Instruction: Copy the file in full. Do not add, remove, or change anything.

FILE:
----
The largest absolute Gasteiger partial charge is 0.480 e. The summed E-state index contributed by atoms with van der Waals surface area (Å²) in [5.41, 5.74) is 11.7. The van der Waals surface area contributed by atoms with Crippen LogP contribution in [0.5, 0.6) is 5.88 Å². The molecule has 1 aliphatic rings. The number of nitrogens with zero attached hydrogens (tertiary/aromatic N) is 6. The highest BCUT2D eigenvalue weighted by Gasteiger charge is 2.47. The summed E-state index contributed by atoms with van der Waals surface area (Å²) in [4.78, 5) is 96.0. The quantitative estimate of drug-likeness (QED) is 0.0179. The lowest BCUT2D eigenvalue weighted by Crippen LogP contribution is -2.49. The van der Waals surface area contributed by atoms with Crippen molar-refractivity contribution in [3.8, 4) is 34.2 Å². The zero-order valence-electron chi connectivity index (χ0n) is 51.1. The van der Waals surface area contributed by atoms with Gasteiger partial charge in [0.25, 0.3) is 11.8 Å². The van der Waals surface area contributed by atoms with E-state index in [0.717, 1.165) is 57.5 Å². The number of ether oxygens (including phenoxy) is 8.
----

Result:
The largest absolute Gasteiger partial charge is 0.480 e. The summed E-state index contributed by atoms with van der Waals surface area (Å²) in [5.41, 5.74) is 11.7. The van der Waals surface area contributed by atoms with Crippen LogP contribution in [0.5, 0.6) is 5.88 Å². The molecule has 1 aliphatic rings. The number of nitrogens with zero attached hydrogens (tertiary/aromatic N) is 6. The highest BCUT2D eigenvalue weighted by Gasteiger charge is 2.47. The summed E-state index contributed by atoms with van der Waals surface area (Å²) in [4.78, 5) is 96.0. The quantitative estimate of drug-likeness (QED) is 0.0179. The lowest BCUT2D eigenvalue weighted by Crippen LogP contribution is -2.49. The van der Waals surface area contributed by atoms with Crippen molar-refractivity contribution in [3.8, 4) is 34.2 Å². The zero-order valence-electron chi connectivity index (χ0n) is 51.1. The van der Waals surface area contributed by atoms with Gasteiger partial charge in [0.25, 0.3) is 11.8 Å². The van der Waals surface area contributed by atoms with E-state index in [0.717, 1.165) is 57.5 Å². The number of ether oxygens (including phenoxy) is 8.